The three administrative datasets were combined using the assumption that if an endoscopy was identified in any source then it was assumed to have occurred. This is because: 1) we expect that most patients will have had an endoscopy prior to colorectal cancer diagnosis and 2) it is unlikely that an endoscopy would be identified in any of the data sources if it was not actually performed; that is, the probability of a false positive is low. The data were combined in such a way as to minimize error in identifying unique endoscopies and also to assess accuracy with respect to the date of the endoscopy in the various data sources. In practice, it would be reasonable for an endoscopy code for the same event to appear in a hospital inpatient record and physician billing record or hospital outpatient record and physician billing record. Coding rules and practices should prevent the same event from being coded in both hospital inpatient and outpatient data unless an error is made. This is because procedures that happen to patients as outpatients should not be entered as a procedure as an inpatient (and vice versa), even if the patient is admitted the same day. Similarly, it is unlikely that a patient would undergo more than one endoscopy on the same day. Furthermore, dates for events in the hospital databases are expected to be accurate because the data are entered and coded by trained health records technicians. Physician billing, however, is more prone to error with respect to both the accuracy of the code and the date. In order to minimize the chance of counting a given endoscopy more than once and minimize the chance of counting two or more events as one when combining the datasets, the following rules were applied: 1) if an endoscopy appeared in both the inpatient and outpatient datasets for the same individual and date it was considered to be the same endoscopy; 2) if an endoscopy in the physician billing data was within three days of an endoscopy in either hospital dataset then it was counted as the same endoscopy. These rules were tested against rules using three and seven day windows, respectively, with the result that there was minimal difference in the number of unique endoscopies identified. If a patient did not appear in a dataset then the patient was assigned to the “No Endoscopy” category for that particular dataset.
The gold standard dataset was created by combining all administrative datasets and the chart review data. If a procedure was identified in any data set, it was considered to have occurred in the gold standard. The cancer clinic medical chart was not adopted as the gold standard because, even though information that is collected by the cancer registry to code and stage patients is in these charts, it is possible that an endoscopy that did not result in removal of tissue would be missed. Furthermore, although pathology reports are obtained when possible, some information may be obtained from referral letters or dictation notes which are subject to error. For this reason a gold standard was created to maximize the probability of identifying all unique endoscopies conducted in the year prior to colorectal cancer diagnosis. The same rules and assumptions that were followed to create the combined administrative dataset were applied in creating the gold standard: 1) if an endoscopy appeared in either data source then it was assumed to have occurred (probability of false-positive is low) and 2) endoscopies in the chart review dataset that were within three days of the date of an endoscopy in the combined administrative dataset were counted as the same endoscopy.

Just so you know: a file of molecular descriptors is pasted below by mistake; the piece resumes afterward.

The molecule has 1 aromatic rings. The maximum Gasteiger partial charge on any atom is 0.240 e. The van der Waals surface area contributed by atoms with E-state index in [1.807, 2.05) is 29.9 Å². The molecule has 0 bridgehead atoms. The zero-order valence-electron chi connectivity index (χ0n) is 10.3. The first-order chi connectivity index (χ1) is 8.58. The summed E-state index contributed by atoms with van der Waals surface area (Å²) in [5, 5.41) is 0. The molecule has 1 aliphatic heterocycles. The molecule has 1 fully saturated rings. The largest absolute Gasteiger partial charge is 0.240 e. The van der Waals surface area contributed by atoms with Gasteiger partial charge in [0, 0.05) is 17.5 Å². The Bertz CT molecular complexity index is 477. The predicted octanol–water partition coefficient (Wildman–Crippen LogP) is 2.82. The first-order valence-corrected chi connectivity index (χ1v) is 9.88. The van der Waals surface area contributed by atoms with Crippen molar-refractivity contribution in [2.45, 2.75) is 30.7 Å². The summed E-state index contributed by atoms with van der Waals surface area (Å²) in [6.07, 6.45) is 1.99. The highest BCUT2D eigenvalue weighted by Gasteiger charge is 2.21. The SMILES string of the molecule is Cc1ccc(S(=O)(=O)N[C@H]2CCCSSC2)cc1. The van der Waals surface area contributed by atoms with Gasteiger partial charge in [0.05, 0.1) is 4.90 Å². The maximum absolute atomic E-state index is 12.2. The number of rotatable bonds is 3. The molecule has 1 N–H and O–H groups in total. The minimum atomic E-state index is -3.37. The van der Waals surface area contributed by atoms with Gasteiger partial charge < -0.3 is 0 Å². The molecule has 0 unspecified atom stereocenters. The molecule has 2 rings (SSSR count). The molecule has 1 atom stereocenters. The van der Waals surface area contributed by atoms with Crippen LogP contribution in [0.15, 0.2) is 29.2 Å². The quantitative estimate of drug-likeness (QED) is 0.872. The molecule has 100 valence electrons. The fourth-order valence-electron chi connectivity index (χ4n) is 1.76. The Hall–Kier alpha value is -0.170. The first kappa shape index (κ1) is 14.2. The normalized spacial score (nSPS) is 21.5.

The measures to evaluate the completeness of the data were calculated at two levels: 1) comparing the total number of patients that underwent endoscopy and 2) comparing the total number of endoscopy procedures identified in each data source. The following descriptive statistics were calculated regarding patients who received an endoscopy and endoscopies identified from each dataset using the respective totals identified in the gold standard as the denominators for percentages: 1) total number and percent, 2) the number and percent identified from one and only one data source, by data source and, 3) the number and percent identified from one and only one of the administrative data sources, by administrative data source; note, these may have also been identified from the chart review. The purpose of this latter set of statistics is to indicate the extent to which each administrative data source contributes uniquely in the absence of a chart review. The percentage of endoscopy procedures that had exact date matches was used to determine the accuracy of the data.
In order to assess the likelihood that endoscopies were missed, clinical characteristics and health care service utilization were compared between patients who had an endoscopy to those who did not. Specifically, patient age at diagnosis, disease stage, type of first colorectal cancer-related healthcare visit (pre-diagnostic or not), and time from diagnosis to death were explored. These were selected because they were considered to be potentially relevant reasons individuals may not receive an endoscopy prior to colorectal cancer diagnosis. Statistical significance was defined at the α=0.05 level. All analyses were performed using statistical software SAS 9.1.3 (SAS Institute, Cary, NC, USA) or STATA/SE 10.0 (StataCorp LP, TX, USA).